In this age of social networks and internet dominance, everyone has an idea to use the net to do something new. So on one hand you have Facebook and LinkedIn, which showed how virtual networks can be built and then you have startups like Lost Beat who are taking the same idea to a new level. Lost Beat is a social network for musicians and those interested in music. Started by twins Abhay and Akshay Purthi alongwith their friend Ashish Goel, Lost Beat wants to be a platform that can help unknown artists from India and eventually from across the world to converge and build connections through their music tastes.
Once you signup with Lost Beat, you can enlist the kind of music you like, upload favourite songs, listen to recommended songs on the Lost Beat Top Rated playlist, listen to popular songs on the Top Songs playlist, interact with other members on the site and discuss everything about music and more. Lost Beat has a look and feel similar to Facebook and users will find the interface familiar to use.
Abhay and Akshay started Lost Beat when their finance partner Ashish, told them to startup instead of presenting their idea at college B-plan competitions. Besides allowing people who have interest in music to meet each other, Abhay says they also have plans to launch what they call Project Matrix – an avenue which will allow musicians to come together to either form offline bands or where these musicians can join hands and collaborate for a gig. “Today if I have to form a band, I have to put a manual message on Facebook to find a guitarist or a drummer and such. But with Lost Beat I can simply look at a person’s profile, understand which genre he likes, what his tastes are and join hands,” explains Abhay.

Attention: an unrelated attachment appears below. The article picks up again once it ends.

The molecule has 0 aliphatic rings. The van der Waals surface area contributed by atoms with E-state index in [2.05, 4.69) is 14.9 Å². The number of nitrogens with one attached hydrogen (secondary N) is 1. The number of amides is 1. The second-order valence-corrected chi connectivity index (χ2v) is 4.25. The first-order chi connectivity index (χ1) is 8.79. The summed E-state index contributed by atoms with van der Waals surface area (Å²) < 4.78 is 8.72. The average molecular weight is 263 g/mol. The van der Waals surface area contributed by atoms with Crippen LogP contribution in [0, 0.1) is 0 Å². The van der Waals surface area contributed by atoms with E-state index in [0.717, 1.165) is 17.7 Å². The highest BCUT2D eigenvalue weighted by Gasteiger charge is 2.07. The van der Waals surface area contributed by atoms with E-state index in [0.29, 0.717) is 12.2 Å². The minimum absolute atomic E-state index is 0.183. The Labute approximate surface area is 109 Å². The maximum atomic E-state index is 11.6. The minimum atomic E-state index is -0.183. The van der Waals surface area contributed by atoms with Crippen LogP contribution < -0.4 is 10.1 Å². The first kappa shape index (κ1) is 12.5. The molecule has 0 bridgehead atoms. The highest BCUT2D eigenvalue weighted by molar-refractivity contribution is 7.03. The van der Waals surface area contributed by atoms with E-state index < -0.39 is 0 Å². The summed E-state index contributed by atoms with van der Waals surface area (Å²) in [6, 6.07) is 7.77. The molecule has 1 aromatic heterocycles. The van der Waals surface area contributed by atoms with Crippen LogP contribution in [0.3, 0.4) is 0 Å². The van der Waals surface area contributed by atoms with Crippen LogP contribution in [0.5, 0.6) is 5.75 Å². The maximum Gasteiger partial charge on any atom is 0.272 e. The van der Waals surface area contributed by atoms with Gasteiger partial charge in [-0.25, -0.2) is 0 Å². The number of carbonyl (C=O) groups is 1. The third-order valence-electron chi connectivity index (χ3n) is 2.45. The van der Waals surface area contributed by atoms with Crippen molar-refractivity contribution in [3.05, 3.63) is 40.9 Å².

They also have an offline module where they want to take musicians who register on Lost Beat to the offline world and help them conduct shows in cafes or colleges. The team has already conducted an event called ‘Dhwani’ which according to Abhay had participation from many unknown musicians who could showcase their music through Dhwani. Next in line is Lost Beat.me, which will tell stories of musicians across the country: “It will be something like YourStory, but we will only do stories of musicians,” says Abhay.
Besides these three, the Lost Beat team has a team of 10 technical people who take care of the online platform and another team of interns who are currently doing the story-writing part for Lost Beat.Me. Presently the startup is bootstrapped and Abhay says they will only start looking for funds once he finishes his college, which will take another year-and-half’s time. It is also around that time that they will focus on the monetization part for Lost Beat. Currently they are happy to provide a platform for musicians to network, share their music with each other, get together offline to form partnerships and help make a difference in the Indian music scene. In the future, Lost Beat also wants to help musicians make their own album and sell them through Lost Beat. The revenues made from album sales will be shared between the musician and Lost Beat.
The team started thinking of the idea for Lost Beat in 2011, but the actual site went live only in early February this year. Abhay and Ashish are both musicians and have dabbled in music through most of the lives. Abhay is a vocalist and Ashish is a drummer and Lost Beat also came out of their need to make their music heard by a larger audience. The next step according to Abhay is: “We would try to work extensively on out marketing aspect from this month and would like to associate with people who can mutually benefit from our model. Primarily Lost Beat.me model would be our focus in addition to promotion of www.lostbeatlive.com”